The question then becomes what is the remedy for this constitutional defect: Invalidate the statute in its entirety, which would nullify all death sentences imposed under it and prevent any resentencing that includes death as an option, or remand cases for resentencing with instructions to the jury that it must find aggravators to outweigh mitigators to return a death sentence? It is here that Marsh goes beyond Kleypas. Contrary to the Kleypas decision, Marsh holds that the entire statute is invalid on its face. The majority reasons that otherwise it would be rewriting the statute in a way that would constitute a usurpation of the legislative function. The majority notes that the Legislature deliberately retained the equipose provision over the objections of the Attorney General, who urged that the version of the statute then under consideration be revised to require that ties go to the defendant.

Whatever one thinks of the wisdom or correctness of Kleypas' holding that the equipose provision is unconstitutional, Marsh, I think, gets it wrong on the remedy. When it enacted the statute, the Legislature thought it had the following choices: 1) A death penalty statute in which ties between aggravators and mitigators are resolved in favor of death, 2) a statute in which ties are resolved against death, and 3) no death penalty statute at all. Kleypas, and now Marsh, say that the first choice is unconstitutional. I don't think that anyone here in KS has any doubt that if the Legislature had had to choose between ## 2 & 3, then it would have chosen #2.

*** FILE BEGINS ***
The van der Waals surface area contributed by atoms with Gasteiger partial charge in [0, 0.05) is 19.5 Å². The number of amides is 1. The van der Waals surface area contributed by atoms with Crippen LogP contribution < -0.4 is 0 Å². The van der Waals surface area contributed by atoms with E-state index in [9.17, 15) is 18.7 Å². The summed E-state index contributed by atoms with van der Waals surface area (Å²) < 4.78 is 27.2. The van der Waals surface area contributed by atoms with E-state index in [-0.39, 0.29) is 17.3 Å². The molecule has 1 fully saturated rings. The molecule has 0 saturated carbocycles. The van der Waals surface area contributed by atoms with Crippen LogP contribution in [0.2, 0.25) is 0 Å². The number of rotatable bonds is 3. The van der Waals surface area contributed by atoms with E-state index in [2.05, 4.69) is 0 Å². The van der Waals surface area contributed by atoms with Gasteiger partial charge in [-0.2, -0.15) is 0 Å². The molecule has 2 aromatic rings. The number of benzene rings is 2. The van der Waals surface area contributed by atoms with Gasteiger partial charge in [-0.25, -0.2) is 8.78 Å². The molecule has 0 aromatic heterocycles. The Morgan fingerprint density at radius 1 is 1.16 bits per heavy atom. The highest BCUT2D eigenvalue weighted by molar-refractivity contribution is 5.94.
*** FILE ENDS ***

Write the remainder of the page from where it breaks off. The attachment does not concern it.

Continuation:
Thjs point can be dressed up by and supported with the language of the statute's severability provision. KSA 21-4630 provides that, "If any provisions of this act or the application thereof . . . is held invalid, the invalidity should not affect other provisions or applications of the act which can be given effect without the invalid provisions or application, and to this end the provisions of this act are severable." Applications of the death penalty statute in which the jury concludes that aggravators outweigh mitigators can be given effect without running afoul of the Kleypas defect. So, too, can applications in which the jury concludes that mitigators outweigh aggravators, in which case the statute directs that it shall not return a death sentence. The only application that may not be given effect is the statutory directive for the jury to return a death sentence when it concludes that aggravators and mitigators have equal weight. This application must be severed and given no effect. But the severability provision tells us that that does not invalidate the entire statute.